Friday, January 30, 2009

Vendor Driven Architecture

So, you have your off the shelf application driving some important business process, maybe it doesn't quite do everything you need so you think about altering the application through plugins, changing source code or otherwise. Some of these changes may drive you further away from that off the shelf's product road map, making upgrading later difficult and expensive. Perhaps you don't intend to alter the code, but you may think that later on there may be a better off the shelf product that suites the needs of the business and that changing solutions is the best thing to do.

Depending on how these tools are used really drives the way these tools should be deployed and designed into a business process. If you only have one client talking to this application, you probably don't need to think too hard about how to solve this problem. However, if you have multiple clients wanting to talk to this application, you may want to give it some thought. If you have multiple clients, accessing the application in multiple different ways, then you definitely want to think about this problem.

I'm not an advocate of big design up front, but what I'm proposing isn't that exactly. What I'm suggesting is capturing the data model and contract of interactions early and use this as a way of driving an abstraction layer between the off the shelf product and the clients using that product. By doing this, you've isolated the application, meaning you can upgrade easier even if there are breaking changes, and you can introduce additional application logic all behind the safely of a contract and data model. After you've done this, anyone who uses your abstraction layer, need not know what you're using underneath. The way it should be really. This also defines a contract for working against, meaning that applications who talk to the abstraction layer can be tested easier against known behaviours.

We can start to push the boat out a little here and start thinking about roles and policy for access. There maybe different types of clients and users who wish to use the abstraction layer, and they may have different permissions and access to different resources, so how can you control access and protect your resources? You may be able to control that at the application layer, but what if you've added plug ins or additional application logic layers? And what if you change the application which manages permissions, and how do you bind them to the resources at the abstraction layer? It may be better to think in terms of the abstraction layer and data model rather than what's behind the lines of the abstraction. This way, binding to resources will be easier to control. While we're dealing with authorisation, authenticaion doesn't stray far, you'll want a way to authenticate the clients and users attempting to use the abstraction layer, and you may want that authentication to come from multiple sources, say a database user store, or an internal directory service. This will make it easier for those users to gain access to the systems, and easier to administer access through roles and policies of clients and users.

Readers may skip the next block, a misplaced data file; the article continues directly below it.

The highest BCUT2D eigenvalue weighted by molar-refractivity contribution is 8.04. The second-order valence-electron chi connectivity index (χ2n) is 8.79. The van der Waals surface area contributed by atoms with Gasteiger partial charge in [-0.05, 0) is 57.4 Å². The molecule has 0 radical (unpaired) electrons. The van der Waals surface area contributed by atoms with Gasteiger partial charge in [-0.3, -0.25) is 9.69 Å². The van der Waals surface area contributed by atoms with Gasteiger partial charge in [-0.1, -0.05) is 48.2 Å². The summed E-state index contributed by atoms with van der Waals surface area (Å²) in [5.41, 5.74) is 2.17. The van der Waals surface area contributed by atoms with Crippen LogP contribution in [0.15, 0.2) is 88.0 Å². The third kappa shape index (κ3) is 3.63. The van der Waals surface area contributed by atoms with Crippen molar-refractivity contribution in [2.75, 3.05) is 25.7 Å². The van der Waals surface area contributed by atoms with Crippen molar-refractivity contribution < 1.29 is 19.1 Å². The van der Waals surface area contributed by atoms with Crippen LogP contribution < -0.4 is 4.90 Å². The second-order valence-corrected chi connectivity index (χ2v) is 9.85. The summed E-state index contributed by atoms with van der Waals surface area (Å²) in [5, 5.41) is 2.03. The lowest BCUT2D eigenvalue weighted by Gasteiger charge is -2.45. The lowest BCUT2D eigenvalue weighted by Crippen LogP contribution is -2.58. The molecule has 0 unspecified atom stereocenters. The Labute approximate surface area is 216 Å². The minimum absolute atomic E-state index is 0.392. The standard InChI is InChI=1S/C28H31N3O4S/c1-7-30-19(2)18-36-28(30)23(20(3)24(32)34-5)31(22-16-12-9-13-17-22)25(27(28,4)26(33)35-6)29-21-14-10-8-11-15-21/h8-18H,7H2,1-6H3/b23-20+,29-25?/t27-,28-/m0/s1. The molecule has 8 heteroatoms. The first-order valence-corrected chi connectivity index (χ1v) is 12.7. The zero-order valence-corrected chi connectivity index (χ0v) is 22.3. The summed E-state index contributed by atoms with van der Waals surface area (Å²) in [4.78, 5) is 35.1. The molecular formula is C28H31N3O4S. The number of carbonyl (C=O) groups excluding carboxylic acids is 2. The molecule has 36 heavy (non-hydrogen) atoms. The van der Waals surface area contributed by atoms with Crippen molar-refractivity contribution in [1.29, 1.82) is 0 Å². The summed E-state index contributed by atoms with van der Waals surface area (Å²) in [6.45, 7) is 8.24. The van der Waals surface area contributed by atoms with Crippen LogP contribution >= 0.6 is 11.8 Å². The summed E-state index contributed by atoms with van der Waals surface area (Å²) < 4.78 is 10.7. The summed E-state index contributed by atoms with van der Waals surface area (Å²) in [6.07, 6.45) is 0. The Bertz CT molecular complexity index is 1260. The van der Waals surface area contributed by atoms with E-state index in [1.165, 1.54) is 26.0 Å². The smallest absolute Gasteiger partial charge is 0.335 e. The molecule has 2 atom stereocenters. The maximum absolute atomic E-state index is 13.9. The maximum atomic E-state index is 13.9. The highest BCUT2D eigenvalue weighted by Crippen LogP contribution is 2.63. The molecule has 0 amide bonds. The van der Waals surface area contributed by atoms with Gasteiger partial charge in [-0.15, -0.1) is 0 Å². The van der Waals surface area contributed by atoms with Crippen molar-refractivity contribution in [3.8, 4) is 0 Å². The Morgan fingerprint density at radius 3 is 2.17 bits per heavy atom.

What we now have is a platform. An off the shelf application with or without additional application logic, wrapped with an abstracted and understood data model which must be accessed via an authenticaion and authorisation mechanism. Put a bow on it, you're done.

Depending on your network security preferences, you could now expand this in two ways. For every off the shelf product you employ for different business processes, you could put an abstraction layer on it with an understood data model and give access to that abstraction via the same authentication and authorisation layer you've created for the first platform, or you could replicate the authenticaion and authorisation layer and have lots of self contained, secured platforms. It doesn't particularly matter which is employed, but what should fall out of this is a common data model across several platforms, with a uniform authentication and authorisation layer.

It does raise the question of why you'd want to be doing this in the first place, you are after all creating more work than strictly necessary. There is a temptation to say "if we're building this abstraction layer, we may as well replace the off the shelf component itself". Well, let's not get ahead of ourselves. We have to remember where the business value comes from, and that's generally in products and services, not business support and operational support systems themselves. However, by abstracting the applications used and exposing the data, the cost of integration, migration and maintenance is lowered. This model can be applied to internal exposures and for exposing data on the web.

I just want to close with what I believe is the most important aspect here, and this is the business case. There is a business case for abstraction, but it does come at a cost. What it brings is contractual interactions and can lead to common, agreed upon resource based exposure.

1 comment:

cdent said...

Sounds like you're talking about the web.